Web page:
FAME: Fundamentals of Assessment in Medical Education

About the Course

Course Design

FAME is intended to be a basic-level course on educational assessment. We are targeting persons who are members of medical faculties and who are likely to be relatively new to teaching and assessment. FAME is designed around two complementary dimensions, namely, four assessment themes and four assessment frames.

Definition of Frames

Assessment of Knowledge and Reasoning usually involves classroom testing of student learning. Often, these assessments are associated with assigning marks or course grades. Paper and computer-based testing are the method of convenience, with heavy reliance on multiple choice questions (MCQ) formats.

Assessment of Skills concerns selected aspects of clinical performance, some of which may be related to physical examination maneuvers, therapeutic procedures, or interpersonal skills. Usually these assessments require higher-fidelity simulations associated with Objective Structured Clinical Exam (OSCE), standardized patients (SP), computer-based simulation, or mechanical devices and mannequins. Oral examinations with short or long cases may also be considered to fall within this frame as well. Checklists and ratings scales are almost always required, and administration of these assessments often occurs in special settings.

Assessment of Workplace Performance is more often invoked for issues involving graduate doctors and practitioners where naturalistic observation may be needed. Assessment instruments will more likely relate to collecting observational data, but this may be augmented with systematic data-gathering from indirect measures, such as, chart audits. It is likely that multiple assessments may be more frequent in this frame.

Assessment of Programs occurs most commonly when curriculum changes of any dimension are contemplated, or have been implemented, and there is a need to document the outcomes. The scale of the assessment is conceivably very large, involving multiple measures of different facets of the institutional environment, possibly undertaken over an extended period of time.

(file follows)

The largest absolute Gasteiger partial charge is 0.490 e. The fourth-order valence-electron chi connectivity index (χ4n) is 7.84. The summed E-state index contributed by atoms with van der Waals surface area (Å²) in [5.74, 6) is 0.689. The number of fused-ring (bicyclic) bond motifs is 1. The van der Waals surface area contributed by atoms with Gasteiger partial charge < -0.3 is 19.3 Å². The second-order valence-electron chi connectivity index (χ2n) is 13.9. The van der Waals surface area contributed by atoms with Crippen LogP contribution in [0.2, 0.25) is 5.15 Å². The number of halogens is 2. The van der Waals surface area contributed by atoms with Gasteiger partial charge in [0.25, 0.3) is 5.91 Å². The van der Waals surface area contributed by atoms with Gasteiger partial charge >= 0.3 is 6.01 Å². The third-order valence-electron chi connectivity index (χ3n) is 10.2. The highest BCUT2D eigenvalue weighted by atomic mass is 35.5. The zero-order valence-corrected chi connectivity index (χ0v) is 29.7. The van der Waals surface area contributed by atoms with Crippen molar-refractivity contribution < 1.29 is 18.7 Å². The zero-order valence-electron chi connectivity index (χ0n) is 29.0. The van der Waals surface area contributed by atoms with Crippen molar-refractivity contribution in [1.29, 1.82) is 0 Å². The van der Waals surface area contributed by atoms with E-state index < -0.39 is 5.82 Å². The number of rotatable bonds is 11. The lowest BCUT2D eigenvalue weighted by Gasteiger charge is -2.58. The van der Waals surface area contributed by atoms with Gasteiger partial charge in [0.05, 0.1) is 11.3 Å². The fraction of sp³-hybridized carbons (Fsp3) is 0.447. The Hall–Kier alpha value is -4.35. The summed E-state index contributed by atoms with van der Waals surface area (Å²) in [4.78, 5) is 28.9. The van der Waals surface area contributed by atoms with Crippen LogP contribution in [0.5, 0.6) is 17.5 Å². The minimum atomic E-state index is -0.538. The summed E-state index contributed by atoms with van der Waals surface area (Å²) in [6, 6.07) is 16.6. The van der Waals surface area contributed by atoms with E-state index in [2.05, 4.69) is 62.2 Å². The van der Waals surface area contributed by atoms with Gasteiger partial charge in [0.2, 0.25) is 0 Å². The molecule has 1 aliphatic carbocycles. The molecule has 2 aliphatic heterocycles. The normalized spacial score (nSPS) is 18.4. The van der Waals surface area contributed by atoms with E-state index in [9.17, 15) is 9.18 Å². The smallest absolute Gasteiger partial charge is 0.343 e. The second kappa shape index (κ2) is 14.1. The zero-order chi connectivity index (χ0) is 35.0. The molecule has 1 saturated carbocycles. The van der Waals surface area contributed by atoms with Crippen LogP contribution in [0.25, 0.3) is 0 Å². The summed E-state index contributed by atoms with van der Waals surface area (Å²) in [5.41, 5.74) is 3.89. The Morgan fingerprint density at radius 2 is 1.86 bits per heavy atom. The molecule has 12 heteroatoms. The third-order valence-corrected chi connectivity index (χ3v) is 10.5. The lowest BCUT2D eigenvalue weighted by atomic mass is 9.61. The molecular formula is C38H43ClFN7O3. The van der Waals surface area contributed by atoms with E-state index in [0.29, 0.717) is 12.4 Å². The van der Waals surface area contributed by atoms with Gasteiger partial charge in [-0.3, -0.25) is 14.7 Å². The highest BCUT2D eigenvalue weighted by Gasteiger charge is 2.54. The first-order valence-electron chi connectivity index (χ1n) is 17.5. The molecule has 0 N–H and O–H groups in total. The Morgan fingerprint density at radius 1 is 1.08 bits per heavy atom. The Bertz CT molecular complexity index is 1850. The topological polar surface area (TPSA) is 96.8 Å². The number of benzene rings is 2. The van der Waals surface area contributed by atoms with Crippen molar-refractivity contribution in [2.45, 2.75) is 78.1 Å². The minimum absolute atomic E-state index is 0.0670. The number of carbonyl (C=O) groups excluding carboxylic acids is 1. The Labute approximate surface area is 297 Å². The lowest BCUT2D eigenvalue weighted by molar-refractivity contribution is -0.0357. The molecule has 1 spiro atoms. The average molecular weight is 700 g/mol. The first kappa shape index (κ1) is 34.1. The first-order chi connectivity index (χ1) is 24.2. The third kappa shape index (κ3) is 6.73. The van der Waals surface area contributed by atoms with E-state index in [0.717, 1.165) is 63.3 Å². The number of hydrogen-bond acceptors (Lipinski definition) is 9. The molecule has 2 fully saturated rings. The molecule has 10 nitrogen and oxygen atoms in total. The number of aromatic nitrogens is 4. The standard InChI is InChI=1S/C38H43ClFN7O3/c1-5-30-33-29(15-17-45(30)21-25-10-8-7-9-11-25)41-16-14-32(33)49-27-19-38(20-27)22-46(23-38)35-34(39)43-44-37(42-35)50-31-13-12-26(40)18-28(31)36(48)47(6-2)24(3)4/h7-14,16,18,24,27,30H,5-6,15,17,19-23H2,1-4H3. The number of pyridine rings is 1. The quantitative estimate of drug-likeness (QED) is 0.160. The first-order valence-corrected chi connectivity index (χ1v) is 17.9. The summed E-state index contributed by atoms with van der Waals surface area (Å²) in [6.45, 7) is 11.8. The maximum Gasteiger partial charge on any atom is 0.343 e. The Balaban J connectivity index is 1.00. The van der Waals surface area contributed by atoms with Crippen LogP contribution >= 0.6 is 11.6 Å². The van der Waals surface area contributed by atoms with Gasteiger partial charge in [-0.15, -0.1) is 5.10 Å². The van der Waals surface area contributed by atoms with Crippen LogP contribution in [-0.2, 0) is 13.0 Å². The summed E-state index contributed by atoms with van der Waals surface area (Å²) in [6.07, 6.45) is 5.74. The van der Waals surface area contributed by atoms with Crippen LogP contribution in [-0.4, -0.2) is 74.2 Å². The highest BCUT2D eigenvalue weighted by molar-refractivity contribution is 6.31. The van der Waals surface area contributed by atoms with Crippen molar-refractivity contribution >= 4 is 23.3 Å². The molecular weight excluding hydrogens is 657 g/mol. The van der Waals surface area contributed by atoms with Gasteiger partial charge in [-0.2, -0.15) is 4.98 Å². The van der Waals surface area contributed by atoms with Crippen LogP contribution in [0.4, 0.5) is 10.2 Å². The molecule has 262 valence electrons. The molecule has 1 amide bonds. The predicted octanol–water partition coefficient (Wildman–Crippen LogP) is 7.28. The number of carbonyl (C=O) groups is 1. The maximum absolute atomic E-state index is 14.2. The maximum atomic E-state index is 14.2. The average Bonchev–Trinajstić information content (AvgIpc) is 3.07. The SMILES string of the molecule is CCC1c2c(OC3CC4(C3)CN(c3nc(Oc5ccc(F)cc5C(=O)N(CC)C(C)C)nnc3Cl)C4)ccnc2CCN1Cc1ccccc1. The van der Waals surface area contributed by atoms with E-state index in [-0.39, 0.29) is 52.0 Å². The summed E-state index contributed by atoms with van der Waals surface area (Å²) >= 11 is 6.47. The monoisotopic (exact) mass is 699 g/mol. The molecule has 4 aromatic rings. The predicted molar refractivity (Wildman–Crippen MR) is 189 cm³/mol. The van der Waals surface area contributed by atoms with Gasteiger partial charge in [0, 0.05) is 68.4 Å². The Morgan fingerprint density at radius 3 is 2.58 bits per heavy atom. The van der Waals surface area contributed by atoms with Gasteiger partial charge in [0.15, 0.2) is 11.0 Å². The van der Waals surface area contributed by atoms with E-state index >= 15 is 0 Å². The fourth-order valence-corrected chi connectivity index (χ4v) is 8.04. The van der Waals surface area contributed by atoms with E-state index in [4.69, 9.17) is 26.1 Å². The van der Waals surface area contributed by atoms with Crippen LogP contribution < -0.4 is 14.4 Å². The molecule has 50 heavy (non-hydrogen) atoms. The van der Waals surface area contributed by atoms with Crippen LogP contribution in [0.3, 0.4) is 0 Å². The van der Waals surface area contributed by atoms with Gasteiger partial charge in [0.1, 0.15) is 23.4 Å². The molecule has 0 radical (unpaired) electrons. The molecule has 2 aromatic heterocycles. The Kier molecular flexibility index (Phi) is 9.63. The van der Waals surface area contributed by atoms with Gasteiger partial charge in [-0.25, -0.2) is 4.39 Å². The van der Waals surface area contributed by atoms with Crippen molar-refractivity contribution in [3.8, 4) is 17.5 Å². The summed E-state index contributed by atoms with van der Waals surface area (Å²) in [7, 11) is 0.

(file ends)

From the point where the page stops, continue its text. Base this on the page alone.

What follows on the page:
Participants of the 2010 course will be asked to select either Assessment of Skills or Workplace Performance as an area for more in-depth discussion.

Definition of Themes

Test Material Development is addressed in two segments. The first concentrates on establishing the purpose(s) of the assessment and defining the content that should be included in the evaluation. The second segment addresses assessment formats including multiple choice items, constructed responses and simulation based methods. Matching methods to assessment needs is emphasized in these segments.

Scoring, Analysis and Reporting addresses the processes used to summarize and disseminate assessment data. Methods for generating individual test scores, aggregating performance data, equating scores, and providing meaningful feedback to examinees will be highlighted.

Standard Setting describes the processes used to establish cut-scores for an assessment. Both test-centered and examinee-centered approaches will be discussed. For norm referenced evaluations, techniques for identifying poorly performing individuals will be identified.

Test Score Validation highlights the activities that can be undertaken to provide evidence that the test scores and associated interpretations are justifiable and fair. Techniques that can be used to discover potential threats to the validity of assessment scores will be identified.